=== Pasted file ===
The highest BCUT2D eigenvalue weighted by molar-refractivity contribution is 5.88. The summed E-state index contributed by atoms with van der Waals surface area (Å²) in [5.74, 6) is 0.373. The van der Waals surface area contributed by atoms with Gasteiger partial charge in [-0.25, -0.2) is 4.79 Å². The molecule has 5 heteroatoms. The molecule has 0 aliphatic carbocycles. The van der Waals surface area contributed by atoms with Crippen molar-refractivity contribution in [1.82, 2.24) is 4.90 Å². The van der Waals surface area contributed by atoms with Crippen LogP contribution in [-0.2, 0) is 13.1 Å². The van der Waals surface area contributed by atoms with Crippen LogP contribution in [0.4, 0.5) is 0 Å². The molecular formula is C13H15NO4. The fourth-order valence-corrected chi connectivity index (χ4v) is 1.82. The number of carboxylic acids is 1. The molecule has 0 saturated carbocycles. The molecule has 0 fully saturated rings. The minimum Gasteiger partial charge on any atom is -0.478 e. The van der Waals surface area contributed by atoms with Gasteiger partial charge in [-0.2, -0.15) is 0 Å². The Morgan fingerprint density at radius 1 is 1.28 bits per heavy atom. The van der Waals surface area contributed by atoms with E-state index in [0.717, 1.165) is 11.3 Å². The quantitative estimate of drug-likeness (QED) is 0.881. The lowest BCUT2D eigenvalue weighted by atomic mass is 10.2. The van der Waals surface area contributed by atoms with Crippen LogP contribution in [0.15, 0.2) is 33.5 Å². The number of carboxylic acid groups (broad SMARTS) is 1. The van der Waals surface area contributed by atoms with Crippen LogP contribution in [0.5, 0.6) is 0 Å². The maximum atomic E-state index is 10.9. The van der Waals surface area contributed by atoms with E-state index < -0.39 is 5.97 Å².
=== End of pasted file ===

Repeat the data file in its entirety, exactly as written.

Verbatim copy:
The highest BCUT2D eigenvalue weighted by molar-refractivity contribution is 5.88. The summed E-state index contributed by atoms with van der Waals surface area (Å²) in [5.74, 6) is 0.373. The van der Waals surface area contributed by atoms with Gasteiger partial charge in [-0.25, -0.2) is 4.79 Å². The molecule has 5 heteroatoms. The molecule has 0 aliphatic carbocycles. The van der Waals surface area contributed by atoms with Crippen molar-refractivity contribution in [1.82, 2.24) is 4.90 Å². The van der Waals surface area contributed by atoms with Crippen LogP contribution in [-0.2, 0) is 13.1 Å². The van der Waals surface area contributed by atoms with Crippen LogP contribution in [0.4, 0.5) is 0 Å². The molecular formula is C13H15NO4. The fourth-order valence-corrected chi connectivity index (χ4v) is 1.82. The number of carboxylic acids is 1. The molecule has 0 saturated carbocycles. The molecule has 0 fully saturated rings. The minimum Gasteiger partial charge on any atom is -0.478 e. The van der Waals surface area contributed by atoms with Gasteiger partial charge in [-0.2, -0.15) is 0 Å². The Morgan fingerprint density at radius 1 is 1.28 bits per heavy atom. The van der Waals surface area contributed by atoms with E-state index in [0.717, 1.165) is 11.3 Å². The quantitative estimate of drug-likeness (QED) is 0.881. The lowest BCUT2D eigenvalue weighted by atomic mass is 10.2. The van der Waals surface area contributed by atoms with Crippen LogP contribution in [0.15, 0.2) is 33.5 Å². The number of carboxylic acid groups (broad SMARTS) is 1. The van der Waals surface area contributed by atoms with Crippen LogP contribution in [0.5, 0.6) is 0 Å². The maximum atomic E-state index is 10.9. The van der Waals surface area contributed by atoms with E-state index < -0.39 is 5.97 Å².